Here is one of the longer documents on Shyriiwook.
I’m in the mood the beat up on a middle of the pack conlang, one of the sort that seems like there is something there for a fan, but there isn’t on closer examination. Imagine you’ve read the Shyrriiwook article, you are now ready to study the language and organize the Shyriiwook conventions.
Dealing with a sound effect legacy.
1) The movie canon is sound effects. So some means of actually producing Shyriiwook would have to be devised that was compatible with the previous sounds and actually has words in it.
Its George Lucas’s et al’s property.
2) An organization that earns its bread through licensing intellectual property would have to loosen up their grip on the languages. Would they do it? They might, as seen by the toleration of fan films. Organizations like to deal with organizations. Klingon lucked out in that they chose the right fan to be the KLI. Even if Lucas et al assigned the management of Klingon to a fan, they could easily pick the wrong fan.
An IPA approximation would have to be devised.
3)The current documents use an orthography disconnected from any particular pronunciation. If I had to guess, I would guess the phonetic inventory here is English, the phonotactics are the same as English and the orthography is exoticized. A Shyriiwook faithful to the sound effects in the movie would be unpronouncable by
humans. So I suppose fans would have to be content with reading, writing and playing a machine synthesized version of Shyriiwook.
The language is largely undocumented/uncreated/unfinished
4) I still haven’t nailed down what constitutes “done” for a conlang, but Shyriiwook is not “done” in any sense of the word. There isn’t a dictionary with enough words to communicate arbitrary thoughts, there isn’t a formal grammar document to resolve the bulk of the possible grammar questions, there isn’t a interesting quantity of corpus material to illustrate the (non-existant) grammar and vocabulary in a way that doesn’t rely on the grammar description alone.*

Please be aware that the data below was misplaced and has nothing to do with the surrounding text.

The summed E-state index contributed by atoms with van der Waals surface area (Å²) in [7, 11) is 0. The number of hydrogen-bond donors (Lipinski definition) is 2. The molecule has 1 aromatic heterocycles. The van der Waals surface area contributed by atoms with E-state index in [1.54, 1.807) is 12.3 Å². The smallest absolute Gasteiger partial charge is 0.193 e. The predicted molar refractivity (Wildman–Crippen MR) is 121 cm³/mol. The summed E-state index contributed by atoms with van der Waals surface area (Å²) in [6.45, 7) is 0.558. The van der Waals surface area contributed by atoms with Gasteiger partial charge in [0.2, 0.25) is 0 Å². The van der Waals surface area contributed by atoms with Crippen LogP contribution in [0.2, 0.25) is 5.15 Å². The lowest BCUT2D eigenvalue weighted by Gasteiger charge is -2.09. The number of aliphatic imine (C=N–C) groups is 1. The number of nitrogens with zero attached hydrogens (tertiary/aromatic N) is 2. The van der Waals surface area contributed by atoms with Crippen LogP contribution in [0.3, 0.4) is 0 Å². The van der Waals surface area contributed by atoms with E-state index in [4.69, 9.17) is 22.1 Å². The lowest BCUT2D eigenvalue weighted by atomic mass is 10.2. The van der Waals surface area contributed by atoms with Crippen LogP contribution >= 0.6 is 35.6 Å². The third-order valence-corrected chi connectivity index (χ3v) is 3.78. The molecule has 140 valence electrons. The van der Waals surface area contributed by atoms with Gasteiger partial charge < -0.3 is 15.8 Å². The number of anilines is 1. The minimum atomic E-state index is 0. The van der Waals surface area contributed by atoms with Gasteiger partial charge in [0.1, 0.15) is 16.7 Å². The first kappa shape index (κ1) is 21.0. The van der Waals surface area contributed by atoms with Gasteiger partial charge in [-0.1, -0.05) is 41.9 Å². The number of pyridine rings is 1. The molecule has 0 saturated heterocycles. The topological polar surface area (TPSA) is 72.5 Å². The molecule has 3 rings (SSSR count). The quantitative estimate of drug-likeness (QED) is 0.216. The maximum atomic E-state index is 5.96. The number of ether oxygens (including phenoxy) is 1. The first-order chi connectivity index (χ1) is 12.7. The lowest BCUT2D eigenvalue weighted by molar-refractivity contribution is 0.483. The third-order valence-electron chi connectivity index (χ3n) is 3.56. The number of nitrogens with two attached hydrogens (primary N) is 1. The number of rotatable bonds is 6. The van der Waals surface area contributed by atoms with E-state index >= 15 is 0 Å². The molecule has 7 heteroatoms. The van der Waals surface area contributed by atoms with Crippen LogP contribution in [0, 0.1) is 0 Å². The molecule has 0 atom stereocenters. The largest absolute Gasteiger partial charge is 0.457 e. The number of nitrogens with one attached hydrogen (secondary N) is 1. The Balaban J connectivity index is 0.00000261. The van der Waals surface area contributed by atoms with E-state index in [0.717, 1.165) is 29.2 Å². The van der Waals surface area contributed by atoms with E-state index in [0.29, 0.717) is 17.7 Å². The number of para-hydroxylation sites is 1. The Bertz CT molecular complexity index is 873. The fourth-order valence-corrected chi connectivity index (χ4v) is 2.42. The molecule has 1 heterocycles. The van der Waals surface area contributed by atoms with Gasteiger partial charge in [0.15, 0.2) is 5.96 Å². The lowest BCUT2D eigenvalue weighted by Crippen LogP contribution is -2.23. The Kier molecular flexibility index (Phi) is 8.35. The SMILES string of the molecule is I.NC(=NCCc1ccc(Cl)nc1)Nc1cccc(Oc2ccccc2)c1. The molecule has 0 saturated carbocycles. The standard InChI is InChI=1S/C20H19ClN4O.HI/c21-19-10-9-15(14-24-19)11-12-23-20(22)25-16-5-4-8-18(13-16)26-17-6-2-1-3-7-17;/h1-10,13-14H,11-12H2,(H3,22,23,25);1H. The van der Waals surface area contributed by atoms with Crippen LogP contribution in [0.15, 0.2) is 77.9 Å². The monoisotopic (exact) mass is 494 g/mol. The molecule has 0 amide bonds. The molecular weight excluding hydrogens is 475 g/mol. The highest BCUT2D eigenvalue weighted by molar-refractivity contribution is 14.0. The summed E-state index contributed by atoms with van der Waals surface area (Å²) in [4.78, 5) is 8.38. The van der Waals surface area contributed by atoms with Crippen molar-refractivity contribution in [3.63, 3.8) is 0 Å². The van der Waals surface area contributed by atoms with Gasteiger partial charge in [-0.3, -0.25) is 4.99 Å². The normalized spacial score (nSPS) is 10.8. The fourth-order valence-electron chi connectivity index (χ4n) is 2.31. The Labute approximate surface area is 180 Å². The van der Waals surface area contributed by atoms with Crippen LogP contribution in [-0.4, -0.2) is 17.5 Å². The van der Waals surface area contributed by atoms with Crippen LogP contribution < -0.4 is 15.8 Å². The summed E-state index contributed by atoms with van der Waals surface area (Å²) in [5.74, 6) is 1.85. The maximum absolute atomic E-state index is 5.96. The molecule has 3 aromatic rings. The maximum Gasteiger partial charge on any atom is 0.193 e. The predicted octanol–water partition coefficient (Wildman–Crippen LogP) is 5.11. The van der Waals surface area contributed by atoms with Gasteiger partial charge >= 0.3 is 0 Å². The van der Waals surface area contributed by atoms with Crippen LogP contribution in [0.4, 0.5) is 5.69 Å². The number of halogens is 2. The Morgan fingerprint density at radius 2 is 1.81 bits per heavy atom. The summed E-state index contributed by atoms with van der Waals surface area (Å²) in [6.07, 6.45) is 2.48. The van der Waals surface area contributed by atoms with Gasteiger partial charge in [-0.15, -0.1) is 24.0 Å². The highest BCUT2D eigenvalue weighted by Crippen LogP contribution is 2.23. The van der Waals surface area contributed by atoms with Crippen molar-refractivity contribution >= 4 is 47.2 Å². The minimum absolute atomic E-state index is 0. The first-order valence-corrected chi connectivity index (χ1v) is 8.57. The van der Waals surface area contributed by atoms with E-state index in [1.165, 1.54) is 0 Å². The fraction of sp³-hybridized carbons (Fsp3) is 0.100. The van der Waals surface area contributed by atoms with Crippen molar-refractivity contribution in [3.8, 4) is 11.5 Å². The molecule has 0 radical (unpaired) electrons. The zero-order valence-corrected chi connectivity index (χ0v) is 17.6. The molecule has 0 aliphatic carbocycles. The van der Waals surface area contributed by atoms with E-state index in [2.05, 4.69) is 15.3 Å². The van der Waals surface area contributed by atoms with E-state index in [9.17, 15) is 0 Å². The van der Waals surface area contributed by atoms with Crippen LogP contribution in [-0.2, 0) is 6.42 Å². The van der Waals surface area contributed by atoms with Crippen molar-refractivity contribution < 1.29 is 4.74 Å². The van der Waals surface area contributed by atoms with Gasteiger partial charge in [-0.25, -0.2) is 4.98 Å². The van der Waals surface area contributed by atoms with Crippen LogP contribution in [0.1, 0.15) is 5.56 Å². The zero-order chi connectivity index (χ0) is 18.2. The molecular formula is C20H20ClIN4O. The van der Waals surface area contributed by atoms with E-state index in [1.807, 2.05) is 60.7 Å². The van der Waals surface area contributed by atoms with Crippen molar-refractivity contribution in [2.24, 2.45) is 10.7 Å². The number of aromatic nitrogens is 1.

Why is a corpus important? Without a corpus, a language’s description is defined by the dictionary and grammar. But every few decades, the state of the art in dictionary making and grammar metalanguages changes. If a language has a corpus (and even a really bad dictionary and grammar description), then fifty years later, smarter people can update both with the state of the art grammar and lexicography.
Is anyone to blame?
I don’t blame the novel and comic bookwriters who wrote has been written about Shyriiwook. They were writing flavor text, not field linguistic documents. I blame the people who bandy about the phrase “the Shyriiwook language” as if it was a language a fan could learn and use.
Shyrriwook in the real world, is an idea for a fan language. It is a “real language” in the fictional world of Star Wars. Let’s try not to confuse the two. If an analogy helps, this is like if someone wrote an article about the largest ocean going vessels and they added to the list paintings of fictional large ocean going vessels.